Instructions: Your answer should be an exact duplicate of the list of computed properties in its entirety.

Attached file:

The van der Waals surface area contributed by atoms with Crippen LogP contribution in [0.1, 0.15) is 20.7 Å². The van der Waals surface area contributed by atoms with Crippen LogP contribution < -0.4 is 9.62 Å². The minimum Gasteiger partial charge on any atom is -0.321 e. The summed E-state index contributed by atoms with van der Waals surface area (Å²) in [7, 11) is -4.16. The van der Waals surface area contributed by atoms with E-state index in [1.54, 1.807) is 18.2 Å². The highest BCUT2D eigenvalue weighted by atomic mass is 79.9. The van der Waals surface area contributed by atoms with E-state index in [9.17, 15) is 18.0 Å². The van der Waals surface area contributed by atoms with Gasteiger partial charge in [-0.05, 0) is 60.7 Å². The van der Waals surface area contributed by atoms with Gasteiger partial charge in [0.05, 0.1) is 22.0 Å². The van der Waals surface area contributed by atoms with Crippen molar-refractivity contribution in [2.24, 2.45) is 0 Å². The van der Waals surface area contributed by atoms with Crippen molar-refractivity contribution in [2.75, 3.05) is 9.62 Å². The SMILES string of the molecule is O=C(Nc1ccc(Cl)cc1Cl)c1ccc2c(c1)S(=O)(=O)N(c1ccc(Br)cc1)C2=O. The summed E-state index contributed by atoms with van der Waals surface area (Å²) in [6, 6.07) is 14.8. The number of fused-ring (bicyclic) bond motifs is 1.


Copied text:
The van der Waals surface area contributed by atoms with Crippen LogP contribution in [0.1, 0.15) is 20.7 Å². The van der Waals surface area contributed by atoms with Crippen LogP contribution < -0.4 is 9.62 Å². The minimum Gasteiger partial charge on any atom is -0.321 e. The summed E-state index contributed by atoms with van der Waals surface area (Å²) in [7, 11) is -4.16. The van der Waals surface area contributed by atoms with E-state index in [1.54, 1.807) is 18.2 Å². The highest BCUT2D eigenvalue weighted by atomic mass is 79.9. The van der Waals surface area contributed by atoms with E-state index in [9.17, 15) is 18.0 Å². The van der Waals surface area contributed by atoms with Gasteiger partial charge in [-0.05, 0) is 60.7 Å². The van der Waals surface area contributed by atoms with Gasteiger partial charge in [0.05, 0.1) is 22.0 Å². The van der Waals surface area contributed by atoms with Crippen molar-refractivity contribution in [2.24, 2.45) is 0 Å². The van der Waals surface area contributed by atoms with Crippen molar-refractivity contribution in [2.75, 3.05) is 9.62 Å². The SMILES string of the molecule is O=C(Nc1ccc(Cl)cc1Cl)c1ccc2c(c1)S(=O)(=O)N(c1ccc(Br)cc1)C2=O. The summed E-state index contributed by atoms with van der Waals surface area (Å²) in [6, 6.07) is 14.8. The number of fused-ring (bicyclic) bond motifs is 1.